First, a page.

Here in the Vermont office of OneDigital, we are lucky enough to have a Health Reimbursement Account expert on our staff. Brent Lamell came to us after six years of working at a large national FSA/HRA administrator. He is our go-to source for information on these important benefits. Recently, we asked him to share his thoughts on HRAs (also called personal care accounts) and how they can benefit both employer and employee.
Why would an employer want to offer a Health Reimbursement Account?
BL: The first answer you usually get with this question is that there could be a tax benefit for employers who offer these benefits to their members. However, one of the less considered benefits for the employer is employee attraction and retention. As an employer, your benefits resume is looked over by a potential employee as much as, if not more than, you looking over theirs; this is a very big part of the decision process if an employee is thinking about leaving their employer. Benefits are weighed as much as pay and, in some cases, are considered more important. In my opinion, an employer is going to have an easier time attracting and keeping good employees if the benefits show themselves off as just that...BENEFITS. Giving employees tax-free money to use on health care can be a big draw.
What is the advantage to the employee?
BL: The main advantage for the employee is that the funding in the health reimbursement account is 100% employer funded. Health care can easily run up thousands of dollars very quickly and not everyone has the ability to cover those costs with (or lack of) funds just sitting in their bank account. At present, 40% of Americans live paycheck to paycheck, meaning when unplanned medical expenses arise, they are unprepared and it could quickly become a financial catastrophe. Having a personal care account will help relieve that financial burden and will allow the employee to focus on healing, rather than worrying about how they are going to pay the bills.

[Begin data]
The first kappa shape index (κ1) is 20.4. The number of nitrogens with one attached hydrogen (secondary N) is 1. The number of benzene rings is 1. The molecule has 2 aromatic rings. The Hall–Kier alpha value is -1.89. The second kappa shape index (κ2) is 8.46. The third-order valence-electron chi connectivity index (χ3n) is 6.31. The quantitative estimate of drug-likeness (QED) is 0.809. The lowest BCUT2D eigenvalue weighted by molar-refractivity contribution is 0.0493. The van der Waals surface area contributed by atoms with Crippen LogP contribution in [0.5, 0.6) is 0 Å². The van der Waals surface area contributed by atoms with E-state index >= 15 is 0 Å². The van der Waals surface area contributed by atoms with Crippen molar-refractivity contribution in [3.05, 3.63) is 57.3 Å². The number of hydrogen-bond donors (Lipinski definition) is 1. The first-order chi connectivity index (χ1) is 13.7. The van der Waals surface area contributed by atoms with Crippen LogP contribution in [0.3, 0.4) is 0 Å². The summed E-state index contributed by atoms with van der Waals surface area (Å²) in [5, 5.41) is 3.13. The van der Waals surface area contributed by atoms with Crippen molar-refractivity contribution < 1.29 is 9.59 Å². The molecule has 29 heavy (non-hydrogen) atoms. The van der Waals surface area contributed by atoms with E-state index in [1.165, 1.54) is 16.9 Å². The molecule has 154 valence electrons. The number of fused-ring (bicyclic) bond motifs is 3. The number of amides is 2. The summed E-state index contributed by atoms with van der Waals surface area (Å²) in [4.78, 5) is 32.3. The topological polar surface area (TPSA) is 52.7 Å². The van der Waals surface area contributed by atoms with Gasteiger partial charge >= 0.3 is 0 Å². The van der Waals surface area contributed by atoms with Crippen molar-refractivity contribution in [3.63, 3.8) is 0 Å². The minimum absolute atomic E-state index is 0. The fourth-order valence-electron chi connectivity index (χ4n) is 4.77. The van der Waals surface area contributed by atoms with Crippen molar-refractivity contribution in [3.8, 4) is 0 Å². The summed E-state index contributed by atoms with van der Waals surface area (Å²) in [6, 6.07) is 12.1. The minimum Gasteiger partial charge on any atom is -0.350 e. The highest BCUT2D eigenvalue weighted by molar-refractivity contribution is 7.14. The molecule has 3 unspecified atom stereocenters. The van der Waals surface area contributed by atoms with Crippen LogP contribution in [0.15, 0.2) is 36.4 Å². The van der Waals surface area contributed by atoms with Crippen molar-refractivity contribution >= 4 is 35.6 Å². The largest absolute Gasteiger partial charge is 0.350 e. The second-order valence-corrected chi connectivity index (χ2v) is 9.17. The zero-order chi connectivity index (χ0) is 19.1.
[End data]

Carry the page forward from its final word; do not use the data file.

Why do you think some employers DO NOT offer this benefit?
BL: I really think it’s the lack of knowledge about these accounts. If an employer doesn’t know how an HRA can benefit both them as much as the employee, they are not going to deal with it. All they see is another thing they have to deal with, one more enrollment form they have to track down. Maybe years ago that was a valid argument. However in these days of employee and employer portals, it’s almost easier to set up a member with a personal care account than it is to switch your quarterback on your fantasy football league.
What is the most surprising scenario you’ve heard about health reimbursement accounts?
BL: I was working in the Member Service Department at [an HRA administrator], answering member questions and concerns. I had been working there for about nine months when I received a simple call from a member asking for her balance. Her employer sponsored a very generous plan and I told her she had an available balance of $5000.00 on a card for use for medical deductible expenses. She thanked me for my time and quickly hung up. That same day, hours later I received a call from the same woman a little frustrated and concerned about why her card was declining. I reviewed her balance again with her and assured her that her card was very active. As I was reviewing her transaction history I noticed that her card was declining for roughly $3000.00 at Sears. When I asked her what she was trying to purchase, her response was simply “a dishwasher.” I explained to her that as helpful as a dishwasher is it most likely will never be medically necessary, let alone applied towards her deductible as her plan required. I also set up a time for us to go into deep detail on what her plan covered and how best to use it.